Honestly, sometimes the first time I hear of the band is when we get the tour offer. Of course, I know Demob, Pile-Up, all those guys. But some of the bands like Royal Tusk, I’d just heard their song on the radio two weeks before we hit the road with Pop Evil and they were the direct support on that tour. So this is our second tour with them. I think what’s more intimidating is knowing that when you’re going out with the band, there’s going to be some serious crowds. Knowing that they’re expecting to see a real show because they’re seeing a band of this stature that has their own lighting, backdrops and an actual set on stage. We’re not following them up though, so that’s good. But it’s a little intimidating just because of the size of what they’re doing and just seeing the presentation of it all. It’s like, okay, these people are going to be a little bit harder to please because of what they’re used to seeing with a band like that. But generally we don’t really get too nervous.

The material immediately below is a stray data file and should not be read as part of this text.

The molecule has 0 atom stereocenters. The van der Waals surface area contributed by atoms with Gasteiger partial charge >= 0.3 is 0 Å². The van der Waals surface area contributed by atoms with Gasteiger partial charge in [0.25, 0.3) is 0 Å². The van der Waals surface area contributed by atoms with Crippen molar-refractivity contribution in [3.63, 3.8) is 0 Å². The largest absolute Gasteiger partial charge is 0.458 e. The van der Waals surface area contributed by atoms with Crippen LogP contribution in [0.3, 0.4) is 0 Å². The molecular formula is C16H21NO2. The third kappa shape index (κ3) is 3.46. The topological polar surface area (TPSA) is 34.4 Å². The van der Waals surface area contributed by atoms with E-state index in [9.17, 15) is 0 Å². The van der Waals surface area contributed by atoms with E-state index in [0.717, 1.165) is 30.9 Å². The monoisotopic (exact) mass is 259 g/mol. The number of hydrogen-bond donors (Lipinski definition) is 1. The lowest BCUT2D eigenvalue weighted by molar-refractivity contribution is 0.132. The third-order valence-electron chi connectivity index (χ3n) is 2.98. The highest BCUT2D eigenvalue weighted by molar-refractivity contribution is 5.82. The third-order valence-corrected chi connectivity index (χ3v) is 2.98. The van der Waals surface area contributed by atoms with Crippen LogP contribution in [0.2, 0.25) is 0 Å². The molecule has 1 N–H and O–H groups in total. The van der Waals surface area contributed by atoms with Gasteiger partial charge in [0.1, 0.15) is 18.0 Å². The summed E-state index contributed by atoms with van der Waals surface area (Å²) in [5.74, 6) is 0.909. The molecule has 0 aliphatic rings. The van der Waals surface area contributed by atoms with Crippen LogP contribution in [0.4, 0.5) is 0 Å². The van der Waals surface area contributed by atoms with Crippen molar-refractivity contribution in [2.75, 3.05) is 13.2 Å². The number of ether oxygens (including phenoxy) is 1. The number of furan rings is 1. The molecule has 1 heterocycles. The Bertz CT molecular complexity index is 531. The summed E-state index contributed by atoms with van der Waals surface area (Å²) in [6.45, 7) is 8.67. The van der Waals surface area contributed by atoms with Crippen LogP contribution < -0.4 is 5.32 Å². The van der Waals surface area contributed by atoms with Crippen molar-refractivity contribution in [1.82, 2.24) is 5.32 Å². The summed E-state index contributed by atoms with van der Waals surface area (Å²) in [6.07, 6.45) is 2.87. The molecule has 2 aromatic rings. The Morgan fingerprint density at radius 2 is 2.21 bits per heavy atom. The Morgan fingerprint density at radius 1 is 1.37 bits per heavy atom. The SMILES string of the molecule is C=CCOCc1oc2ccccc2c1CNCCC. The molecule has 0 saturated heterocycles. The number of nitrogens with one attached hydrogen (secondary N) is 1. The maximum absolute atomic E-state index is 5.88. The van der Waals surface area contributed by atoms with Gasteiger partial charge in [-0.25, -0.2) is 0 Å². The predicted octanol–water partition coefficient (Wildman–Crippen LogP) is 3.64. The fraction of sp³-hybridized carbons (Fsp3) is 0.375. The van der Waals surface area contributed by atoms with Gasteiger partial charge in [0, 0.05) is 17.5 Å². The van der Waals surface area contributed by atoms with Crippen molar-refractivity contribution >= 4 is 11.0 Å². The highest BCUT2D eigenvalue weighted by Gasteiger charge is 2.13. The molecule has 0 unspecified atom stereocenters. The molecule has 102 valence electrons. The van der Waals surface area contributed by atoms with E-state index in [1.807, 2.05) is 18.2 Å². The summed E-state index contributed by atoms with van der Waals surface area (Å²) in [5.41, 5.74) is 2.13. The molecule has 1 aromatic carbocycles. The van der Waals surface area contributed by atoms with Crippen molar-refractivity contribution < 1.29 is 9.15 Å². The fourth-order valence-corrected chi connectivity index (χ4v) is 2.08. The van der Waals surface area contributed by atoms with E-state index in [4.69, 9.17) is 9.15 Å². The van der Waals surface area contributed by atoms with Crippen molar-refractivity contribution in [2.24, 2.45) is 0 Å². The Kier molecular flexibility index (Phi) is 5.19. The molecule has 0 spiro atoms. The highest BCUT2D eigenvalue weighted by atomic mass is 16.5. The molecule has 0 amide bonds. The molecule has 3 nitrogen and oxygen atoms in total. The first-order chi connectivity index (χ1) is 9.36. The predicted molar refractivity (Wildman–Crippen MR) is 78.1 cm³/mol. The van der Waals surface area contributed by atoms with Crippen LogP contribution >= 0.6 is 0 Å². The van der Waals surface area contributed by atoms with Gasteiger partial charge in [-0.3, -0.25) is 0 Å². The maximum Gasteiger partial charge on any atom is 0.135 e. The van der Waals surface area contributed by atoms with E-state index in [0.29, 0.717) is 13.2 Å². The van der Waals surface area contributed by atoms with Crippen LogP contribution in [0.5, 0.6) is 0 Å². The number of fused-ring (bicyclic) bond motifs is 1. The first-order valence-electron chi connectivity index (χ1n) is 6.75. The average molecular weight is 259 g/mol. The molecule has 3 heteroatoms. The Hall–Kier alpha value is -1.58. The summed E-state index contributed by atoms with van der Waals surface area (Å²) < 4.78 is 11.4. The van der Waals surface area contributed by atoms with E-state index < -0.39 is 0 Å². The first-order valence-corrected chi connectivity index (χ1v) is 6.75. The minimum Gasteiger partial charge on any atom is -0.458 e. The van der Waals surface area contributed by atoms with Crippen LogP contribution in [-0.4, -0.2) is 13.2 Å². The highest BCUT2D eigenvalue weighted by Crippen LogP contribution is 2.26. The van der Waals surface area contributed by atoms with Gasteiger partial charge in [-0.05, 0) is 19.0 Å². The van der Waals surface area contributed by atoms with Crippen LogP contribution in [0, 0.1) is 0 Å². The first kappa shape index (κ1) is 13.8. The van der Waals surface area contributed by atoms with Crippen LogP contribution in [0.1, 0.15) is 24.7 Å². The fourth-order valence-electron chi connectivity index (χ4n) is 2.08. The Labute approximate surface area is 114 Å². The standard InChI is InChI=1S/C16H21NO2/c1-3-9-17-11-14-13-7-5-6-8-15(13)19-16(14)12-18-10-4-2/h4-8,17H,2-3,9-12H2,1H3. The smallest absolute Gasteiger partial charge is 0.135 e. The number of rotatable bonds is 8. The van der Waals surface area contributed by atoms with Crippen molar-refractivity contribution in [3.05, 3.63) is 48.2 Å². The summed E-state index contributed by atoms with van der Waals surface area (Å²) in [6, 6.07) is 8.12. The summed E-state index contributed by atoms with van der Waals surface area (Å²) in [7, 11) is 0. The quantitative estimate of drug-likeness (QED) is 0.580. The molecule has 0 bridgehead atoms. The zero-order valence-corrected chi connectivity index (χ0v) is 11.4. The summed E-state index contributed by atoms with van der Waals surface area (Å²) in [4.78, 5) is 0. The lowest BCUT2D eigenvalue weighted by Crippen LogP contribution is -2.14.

Actually, we’re really excited for this tour in particular because, like I said, we’ve toured with Tusk before and they’re our friends now, so we’re just happy to hang with them every night and hear the music! On the back of the tour too, there’s this band called Ready The Prince that’s jumping on, and I love those guys. We haven’t toured with them before but when we toured with Cleopatrick, their singer Steve came out with them. That’ll be really cool cause it’ll just be a bunch of homies on the road. It’s just a great hang, and that’s kind of the most important thing when you’re touring. If you can’t get along with anyone, tour’s gonna be dreadful.

BRKN Love press photo 2020

Absolutely. I think one of my favorite things about the Canadian music scene is that it always feels like a “big hang.” Everybody is friendly, just friends hanging out in vans playing shows. I know you ended up moving to New York & California, but do you have any stories from growing up in the Ontario music scene?